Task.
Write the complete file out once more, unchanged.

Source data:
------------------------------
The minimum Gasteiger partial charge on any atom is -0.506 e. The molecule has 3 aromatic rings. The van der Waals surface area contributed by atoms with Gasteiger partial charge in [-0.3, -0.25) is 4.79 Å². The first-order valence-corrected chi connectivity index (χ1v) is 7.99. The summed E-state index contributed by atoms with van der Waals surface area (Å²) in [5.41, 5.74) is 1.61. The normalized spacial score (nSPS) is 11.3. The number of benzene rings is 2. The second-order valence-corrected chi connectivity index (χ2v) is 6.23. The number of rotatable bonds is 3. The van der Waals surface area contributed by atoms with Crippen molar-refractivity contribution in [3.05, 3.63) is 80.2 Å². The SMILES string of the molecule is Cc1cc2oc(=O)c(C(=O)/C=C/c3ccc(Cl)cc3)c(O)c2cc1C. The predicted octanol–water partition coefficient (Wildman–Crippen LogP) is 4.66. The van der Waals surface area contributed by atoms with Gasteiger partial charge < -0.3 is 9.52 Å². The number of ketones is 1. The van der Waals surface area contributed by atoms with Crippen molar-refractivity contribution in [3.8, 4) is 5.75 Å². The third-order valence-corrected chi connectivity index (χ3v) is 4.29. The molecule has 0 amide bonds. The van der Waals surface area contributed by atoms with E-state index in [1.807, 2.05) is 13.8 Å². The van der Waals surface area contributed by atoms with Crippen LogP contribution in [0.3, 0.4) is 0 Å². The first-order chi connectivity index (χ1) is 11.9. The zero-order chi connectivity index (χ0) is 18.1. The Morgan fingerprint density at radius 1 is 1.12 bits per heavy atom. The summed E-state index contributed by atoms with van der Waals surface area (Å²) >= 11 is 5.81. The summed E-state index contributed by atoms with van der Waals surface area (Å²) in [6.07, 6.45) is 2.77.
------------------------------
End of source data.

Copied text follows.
The minimum Gasteiger partial charge on any atom is -0.506 e. The molecule has 3 aromatic rings. The van der Waals surface area contributed by atoms with Gasteiger partial charge in [-0.3, -0.25) is 4.79 Å². The first-order valence-corrected chi connectivity index (χ1v) is 7.99. The summed E-state index contributed by atoms with van der Waals surface area (Å²) in [5.41, 5.74) is 1.61. The normalized spacial score (nSPS) is 11.3. The number of benzene rings is 2. The second-order valence-corrected chi connectivity index (χ2v) is 6.23. The number of rotatable bonds is 3. The van der Waals surface area contributed by atoms with Crippen molar-refractivity contribution in [3.05, 3.63) is 80.2 Å². The SMILES string of the molecule is Cc1cc2oc(=O)c(C(=O)/C=C/c3ccc(Cl)cc3)c(O)c2cc1C. The predicted octanol–water partition coefficient (Wildman–Crippen LogP) is 4.66. The van der Waals surface area contributed by atoms with Gasteiger partial charge < -0.3 is 9.52 Å². The number of ketones is 1. The van der Waals surface area contributed by atoms with Crippen molar-refractivity contribution in [3.8, 4) is 5.75 Å². The third-order valence-corrected chi connectivity index (χ3v) is 4.29. The molecule has 0 amide bonds. The van der Waals surface area contributed by atoms with E-state index in [1.807, 2.05) is 13.8 Å². The van der Waals surface area contributed by atoms with Crippen LogP contribution in [0.3, 0.4) is 0 Å². The first-order chi connectivity index (χ1) is 11.9. The zero-order chi connectivity index (χ0) is 18.1. The Morgan fingerprint density at radius 1 is 1.12 bits per heavy atom. The summed E-state index contributed by atoms with van der Waals surface area (Å²) >= 11 is 5.81. The summed E-state index contributed by atoms with van der Waals surface area (Å²) in [6.07, 6.45) is 2.77.